Wednesday, September 17, 2008

Tax-Exempt Bonds and the Purchase of Land from the Archdiocese

Boston College completed the final portion of the purchase of the St. John's Seminary lands and buildings (except for St. John's Hall) from the Archdiocese of Boston in August 2007 for $65 million.

Where did the actual cash for that transaction come from?

At Tuesday night's meeting of the BC Task Force, while discussing a broader issue of the credit crunch and how it might apply to the 10-year construction plan BC has proposed, I made a statement that BC was given authority in August 2007 to issue $177 million in tax-exempt bonds, some of which was to go to the purchase of that property from the Archdiocese. I didn't think it was a controversial statement.

BC's Director of Public Affairs, Jack Dunn, strongly disagreed, saying that "the notion that BC used public money to purchase the archdiocese land is inaccurate."

In so doing, Dunn made a statement in direct contradiction with one from the Massachusetts Development Finance Agency ("MassDevelopment").

The press release put out by MassDevelopment on August 13, 2007, announcing that the agency was granting approval for BC to issue $176,980,000 in tax-exempt bonds, was clear in stating that BC would be using the money to purchase the remaining portion of the archdiocese land:
The school will use proceeds from a tax-exempt bond to finance several construction projects and purchase 18 acres of land and buildings from the Roman Catholic Archdiocese’s former Brighton headquarters. Projects include the construction of three new academic buildings, a recreation complex and student center on the school’s Chestnut Hill campus.
Sounds rather declarative to me.

What's more, the press release, issued on MassDevelopment letterhead, listed two contacts for further information: Alicia Tildsley of MassDevelopment; and Jack Dunn of BC. Dunn's name was right on the top of the release.

The difference between Dunn's statement and the MassDevelopment press release raises the question: Did BC actually spend the money from the bonds in the way that MassDevelopment last year thought they would spend it?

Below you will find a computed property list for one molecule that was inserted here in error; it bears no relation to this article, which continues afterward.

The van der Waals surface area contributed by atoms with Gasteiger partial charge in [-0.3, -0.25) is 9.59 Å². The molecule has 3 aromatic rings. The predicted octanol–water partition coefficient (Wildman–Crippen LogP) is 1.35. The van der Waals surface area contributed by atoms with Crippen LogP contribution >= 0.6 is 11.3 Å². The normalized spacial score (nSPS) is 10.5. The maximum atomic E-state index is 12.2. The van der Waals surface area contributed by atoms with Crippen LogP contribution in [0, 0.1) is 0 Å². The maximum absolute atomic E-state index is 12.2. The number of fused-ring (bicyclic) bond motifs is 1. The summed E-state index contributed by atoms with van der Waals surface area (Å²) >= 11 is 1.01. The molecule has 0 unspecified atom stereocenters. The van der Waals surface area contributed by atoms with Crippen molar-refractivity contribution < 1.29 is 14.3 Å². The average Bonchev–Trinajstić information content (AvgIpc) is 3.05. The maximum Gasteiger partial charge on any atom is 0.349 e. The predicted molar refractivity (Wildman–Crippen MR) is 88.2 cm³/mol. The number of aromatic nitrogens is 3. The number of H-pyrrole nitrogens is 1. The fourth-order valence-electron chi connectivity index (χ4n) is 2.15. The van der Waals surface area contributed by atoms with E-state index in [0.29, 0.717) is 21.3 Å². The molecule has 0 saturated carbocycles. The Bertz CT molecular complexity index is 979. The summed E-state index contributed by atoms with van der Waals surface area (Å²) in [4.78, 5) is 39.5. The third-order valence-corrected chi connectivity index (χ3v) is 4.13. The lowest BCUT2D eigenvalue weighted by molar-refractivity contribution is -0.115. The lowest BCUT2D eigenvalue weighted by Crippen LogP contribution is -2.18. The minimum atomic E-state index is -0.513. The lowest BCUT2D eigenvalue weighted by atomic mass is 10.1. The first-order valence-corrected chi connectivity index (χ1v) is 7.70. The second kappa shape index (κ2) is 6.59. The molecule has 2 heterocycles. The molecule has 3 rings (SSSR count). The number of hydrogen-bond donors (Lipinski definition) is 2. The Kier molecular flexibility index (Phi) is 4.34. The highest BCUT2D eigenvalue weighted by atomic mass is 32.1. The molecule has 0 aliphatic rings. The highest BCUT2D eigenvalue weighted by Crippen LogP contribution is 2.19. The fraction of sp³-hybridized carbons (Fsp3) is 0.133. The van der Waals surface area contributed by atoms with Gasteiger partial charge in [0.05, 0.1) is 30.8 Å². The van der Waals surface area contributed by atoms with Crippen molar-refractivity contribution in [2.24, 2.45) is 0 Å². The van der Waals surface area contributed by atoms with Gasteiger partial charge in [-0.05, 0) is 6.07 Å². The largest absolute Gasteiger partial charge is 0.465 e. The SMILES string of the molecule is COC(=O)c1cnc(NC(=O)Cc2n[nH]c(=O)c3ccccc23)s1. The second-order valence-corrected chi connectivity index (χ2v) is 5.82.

Image of tax-exempt bonds by Paul Levy at the Running a Hospital blog.


Adam said...

Mr. Pahre:

My name is Adam Bickelman, and I am the director of communications at MassDevelopment. I am writing in response to your September 17, 2008 posting to clarify a misconception about tax-exempt bond financing. Jack Dunn’s statement that no public funds were used to purchase the St. John’s Seminary property is correct. Here’s how this kind of bond financing works.

The federal tax code allows states to issue tax-exempt bonds on behalf of eligible borrower to provide low-cost financing for projects that create economic activity in their communities. These projects must be capital investments like real estate and equipment. Eligible borrowers include nonprofit 501(c)(3) institutions like Boston College. Private investors buy the bonds. In other words, private investors provide the financing, not the government.

MassDevelopment is authorized and directed under Massachusetts law to issue these “conduit” bonds. The bonds are backed by the full faith and credit of the borrower and are recourse only to the borrower or private credit enhancement obtained by the borrower. Neither MassDevelopment nor the Commonwealth is responsible for debt service payments. No public funds are pledged.


JohnT said...

Mr. Pahre,
Somebody owes BC an apology. You should check facts before posting.
John Thompson

Michael Pahre said...


As you can see from Adam Bickelman's comment above, Dunn's use (not mine) on Tuesday night of the term "public money" was off-topic in the discussion of the bonds.

Note that I never used the term "public money"; instead, I wrote, "BC was given authority in August 2007 to issue $177 million in tax-exempt bonds." I still believe that to be a correct statement. (Bickelman's comment additionally clarifies that MassDevelopment acted as the "conduit" for the bonds.)

While Dunn's statement that "the notion that BC used public money to purchase the archdiocese land is inaccurate" appears to be an accurate statement (according to Adam's comment above), Dunn was responding to what I had said (at Tuesday night's meeting) that some money from the bonds appears to have been used to purchase some of the St. John's land. The information backing my statement came from MassDevelopment's press release (linked in the post above); if you think MassDevelopment is in error, please contact them.

Nothing Dunn said contradicted my assertion, based on the press release, related to the use of that bond money. Quite to the contrary, by parsing his language carefully using the term "public funds" (instead of "tax-exempt bonds"), Dunn left open the possibility that BC actually used some of the money from the bonds to purchase some of the St. John's land.

And the question I posed is still left unanswered: "Did BC actually spend the money from the bonds in the way that MassDevelopment last year thought they would spend it?"